In 2011, architectural historian Deborah Thompson, PhD, captured the rich history of our home as follows:
In January, 1914, Bangor’s handsome Richardsonian Romanesque Opera House (1882, Arthur H. Vinal, architect), burned and had to be demolished. The lot was purchased by Joseph P. Bass in February, 1919 (Bass was a prominent businessman and publisher of the Bangor Daily Commercial) who announced that the Opera House would be rebuilt for the lessee, the Alfred S. Black chain of theatres. Edward J. Bolen of Old Orchard Beach and Boston was named the architect at the same time. Renderings of the façade and descriptions (quoted below) appeared in the press.
This beige “terracotta brick” façade with “white cast stone trimming, marble effect” was an imaginative Art Deco Egyptianizing design with Art Nouveau overtones. The interior contained an impressive organ and was decorated in what the newspapers called the “Adam” style:
“This is of graceful and beautiful effect, the wreaths, ovals and festoons of the design being attractive without being too ornate. The colorings will be grey, blue, ivory and old gold in the lighter shades.”
The second Opera House was the last in a long line of downtown Bangor theatres which began in 1836. In 1966 it became Bangor Cinema, and a number of unfortunate changes including that of the marquee occurred over the years. For a while it was used for concerts of the Bangor Symphony Orchestra. However, deferred maintenance took a toll on the exterior and interior of the building.
The building was acquired by the Penobscot Theatre Company in 1997. The company had been operating in the Unitarian Memorial Vestry (Wilfred E. Mansur, architect, 1888) which they first leased and then purchased in 1986, with the help of the greater Bangor community. The theatre sold the vestry to Merrill Bank (now People’s United Bangor Bank) in 2004, and the Vestry then underwent a major restoration as a banking center. The Penobscot Theatre has been engaged in the restoration of the Opera House since acquiring it. The façade was beautifully restored in the winter of 2007-08 while the theatre remained in operation (G. Drake Masonry), and a replica of the original marquee was later put in place. (The Opera House is included in the Main Street Historic District under the ordinances of the City of Bangor.) The project received the 2009 Honor Award for Community Revitalization from Maine Preservation.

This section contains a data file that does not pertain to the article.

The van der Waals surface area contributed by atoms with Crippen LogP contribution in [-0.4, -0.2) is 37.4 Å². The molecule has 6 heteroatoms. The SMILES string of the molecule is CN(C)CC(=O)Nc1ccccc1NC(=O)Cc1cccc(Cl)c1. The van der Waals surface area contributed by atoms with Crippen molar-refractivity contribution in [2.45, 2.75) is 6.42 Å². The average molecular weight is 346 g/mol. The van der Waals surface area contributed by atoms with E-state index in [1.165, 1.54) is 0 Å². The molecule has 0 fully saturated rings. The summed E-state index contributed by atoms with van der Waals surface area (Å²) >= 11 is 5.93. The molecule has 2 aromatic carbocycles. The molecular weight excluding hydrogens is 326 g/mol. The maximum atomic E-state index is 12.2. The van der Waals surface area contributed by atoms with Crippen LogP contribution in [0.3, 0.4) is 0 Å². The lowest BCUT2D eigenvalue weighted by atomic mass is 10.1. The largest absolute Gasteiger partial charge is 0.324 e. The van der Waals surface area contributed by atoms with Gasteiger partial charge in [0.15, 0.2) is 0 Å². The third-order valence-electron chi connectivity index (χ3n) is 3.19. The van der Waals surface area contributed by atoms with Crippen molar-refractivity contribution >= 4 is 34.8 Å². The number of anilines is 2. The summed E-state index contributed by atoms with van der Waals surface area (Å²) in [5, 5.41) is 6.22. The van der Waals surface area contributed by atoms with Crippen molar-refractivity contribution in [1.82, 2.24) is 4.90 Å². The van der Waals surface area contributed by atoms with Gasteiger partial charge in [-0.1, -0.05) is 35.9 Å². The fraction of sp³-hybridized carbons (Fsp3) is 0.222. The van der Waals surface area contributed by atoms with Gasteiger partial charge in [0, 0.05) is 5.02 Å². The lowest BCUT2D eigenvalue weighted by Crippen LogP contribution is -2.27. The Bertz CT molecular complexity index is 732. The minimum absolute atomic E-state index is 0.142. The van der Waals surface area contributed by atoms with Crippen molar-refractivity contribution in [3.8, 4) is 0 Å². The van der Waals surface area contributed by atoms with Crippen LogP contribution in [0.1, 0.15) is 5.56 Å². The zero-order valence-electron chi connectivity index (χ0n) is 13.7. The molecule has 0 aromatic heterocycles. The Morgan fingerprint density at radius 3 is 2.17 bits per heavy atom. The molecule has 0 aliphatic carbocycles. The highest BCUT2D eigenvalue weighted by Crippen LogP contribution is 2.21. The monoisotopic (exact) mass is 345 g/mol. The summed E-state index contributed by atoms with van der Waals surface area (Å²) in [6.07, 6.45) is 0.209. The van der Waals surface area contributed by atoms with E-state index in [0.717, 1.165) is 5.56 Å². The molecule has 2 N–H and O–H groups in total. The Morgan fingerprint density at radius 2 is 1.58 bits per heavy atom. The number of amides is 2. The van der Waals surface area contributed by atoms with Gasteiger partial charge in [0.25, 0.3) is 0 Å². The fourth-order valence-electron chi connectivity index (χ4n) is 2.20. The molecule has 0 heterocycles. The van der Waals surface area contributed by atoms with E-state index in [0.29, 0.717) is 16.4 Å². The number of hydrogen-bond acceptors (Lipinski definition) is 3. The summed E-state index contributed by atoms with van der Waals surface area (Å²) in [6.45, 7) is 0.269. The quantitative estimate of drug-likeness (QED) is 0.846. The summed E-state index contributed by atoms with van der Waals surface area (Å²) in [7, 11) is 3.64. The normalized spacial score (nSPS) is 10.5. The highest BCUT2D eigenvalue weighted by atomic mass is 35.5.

In 2016, the company launched a capital campaign to support a number of building improvements, and our patrons and the philanthropic community responded generously. With leading support from the Grants to Green program, the company upgraded its HVAC to a high-efficiency system powered by natural gas, invested in state-of-the-art LED theatrical lighting, which enriched productions while lowering energy costs; and made numerous repairs to tighten the building envelope, realizing a 20 percent decrease in draftiness from the prior year. For the start of its 44th Season, the company also replaced the 322 chairs occupying the orchestra level, refinished the original wood flooring, replaced threadbare carpet, and installed elegant lighting fixtures to illuminate fresh wall colors and decorative accents.